Transforming ceramic waste into personal objects of beauty and function
What Is a Glaze?
A glass that fuses to a ceramic surface, affording strength to the body whilst adding aesthetic value. Comprised of a glass former - Silica, a stabiliser - Alumina and a flux - ie. Calcium, Iron, Strontium
Waste glaze is a prominent occurrence in the potter’s studio. Spilt on the floor, washed off the base of a pot or caught in the spray booth. This material is discarded despite being completely functional it just reflects a mysterious blend of mineral and oxides.
The Currie Grid
Ian Currie developed a method of observing the response of alumina, silica and fluxes in a grid arrangement. Altering glazes volumetrically to understand behaviours of these important materials.
Combining Clay With Glaze…
What happens when you mix reclaimed glaze with clay? Is there a malleable middle ground? This image illustrates a volumetric blend between the two materials. With a shrinkage bar, melt test and translucency tile.
A Base Glaze With Oxides…?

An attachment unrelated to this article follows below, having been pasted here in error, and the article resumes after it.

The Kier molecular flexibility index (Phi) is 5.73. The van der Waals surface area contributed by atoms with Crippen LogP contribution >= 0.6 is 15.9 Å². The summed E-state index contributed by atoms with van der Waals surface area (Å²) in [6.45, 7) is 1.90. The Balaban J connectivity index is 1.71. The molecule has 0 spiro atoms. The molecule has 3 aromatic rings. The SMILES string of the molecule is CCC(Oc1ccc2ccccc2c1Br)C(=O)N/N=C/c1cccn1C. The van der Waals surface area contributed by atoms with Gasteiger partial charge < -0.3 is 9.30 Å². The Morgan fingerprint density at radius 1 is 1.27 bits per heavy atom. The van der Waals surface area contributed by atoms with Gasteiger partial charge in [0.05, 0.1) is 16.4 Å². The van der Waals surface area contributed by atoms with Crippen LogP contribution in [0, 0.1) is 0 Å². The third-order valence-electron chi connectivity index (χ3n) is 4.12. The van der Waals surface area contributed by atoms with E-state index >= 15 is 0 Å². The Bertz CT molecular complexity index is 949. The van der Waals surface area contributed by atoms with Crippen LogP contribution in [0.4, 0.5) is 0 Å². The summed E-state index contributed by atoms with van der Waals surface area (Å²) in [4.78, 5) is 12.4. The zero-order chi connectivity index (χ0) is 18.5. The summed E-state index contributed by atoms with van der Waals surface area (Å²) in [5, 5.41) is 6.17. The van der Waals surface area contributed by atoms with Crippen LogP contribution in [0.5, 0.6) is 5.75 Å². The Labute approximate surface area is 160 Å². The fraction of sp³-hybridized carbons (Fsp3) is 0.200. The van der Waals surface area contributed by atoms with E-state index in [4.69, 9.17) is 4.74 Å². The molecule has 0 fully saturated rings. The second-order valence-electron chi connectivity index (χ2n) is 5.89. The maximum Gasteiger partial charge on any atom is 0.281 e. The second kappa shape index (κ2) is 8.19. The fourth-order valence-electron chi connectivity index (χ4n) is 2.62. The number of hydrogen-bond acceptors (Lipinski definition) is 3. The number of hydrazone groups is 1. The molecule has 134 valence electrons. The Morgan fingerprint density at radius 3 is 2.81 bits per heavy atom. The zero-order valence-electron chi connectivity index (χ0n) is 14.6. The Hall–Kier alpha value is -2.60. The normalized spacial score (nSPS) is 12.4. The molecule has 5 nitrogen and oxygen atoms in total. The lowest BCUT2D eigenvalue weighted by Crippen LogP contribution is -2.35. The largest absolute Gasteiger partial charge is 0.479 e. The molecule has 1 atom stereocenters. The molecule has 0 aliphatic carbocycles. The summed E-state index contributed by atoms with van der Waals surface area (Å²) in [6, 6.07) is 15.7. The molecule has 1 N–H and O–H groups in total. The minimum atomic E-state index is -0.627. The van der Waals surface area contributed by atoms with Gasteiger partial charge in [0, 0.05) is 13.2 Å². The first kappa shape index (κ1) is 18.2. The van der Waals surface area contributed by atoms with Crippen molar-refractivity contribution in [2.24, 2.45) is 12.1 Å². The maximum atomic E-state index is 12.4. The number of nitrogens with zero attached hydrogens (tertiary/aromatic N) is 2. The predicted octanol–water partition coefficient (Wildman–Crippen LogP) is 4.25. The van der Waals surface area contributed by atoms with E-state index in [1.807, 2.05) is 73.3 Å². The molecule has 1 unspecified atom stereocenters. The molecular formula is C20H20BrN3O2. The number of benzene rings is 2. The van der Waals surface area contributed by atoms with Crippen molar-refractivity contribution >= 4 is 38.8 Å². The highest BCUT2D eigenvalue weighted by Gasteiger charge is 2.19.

Oxides afford the opportunity to introduce colour to glaze. Taking a stable and familiar with oxides additions can open up a world of colour. This image shows a Magnesia Matt White under the inclusion of 9 sets of colourants.
The dolly is used to crush and process material into an aggregate. Welded together from retaining wall posts for a heavy and sturdy structure.
Discarded Material Library
Utilising waste streams such as discarded glass, pyrometric cones and pot sherds. Broken down into a format that allows reuse.
Thin sheets of porcelain and glaze material coming together to form windows of material. These tiles have the potential for lighting and diffuser applications celebrating pure material qualities.
What if the walls were waste? Uniting reclaimed clay, waste streams and local materials to form intriguing surfaces presented as wall tiles.
This object was wheel thrown using reclaim porcelain slop and a mix of pot sherd aggregate. The crushed aggregate bleeds into the glaze forming beauty blossoms of colour. Exploring the circular economy of materials this pot could be crushed, broken into an aggregate and mixed into a new clay body. Ready to shaped into a new form.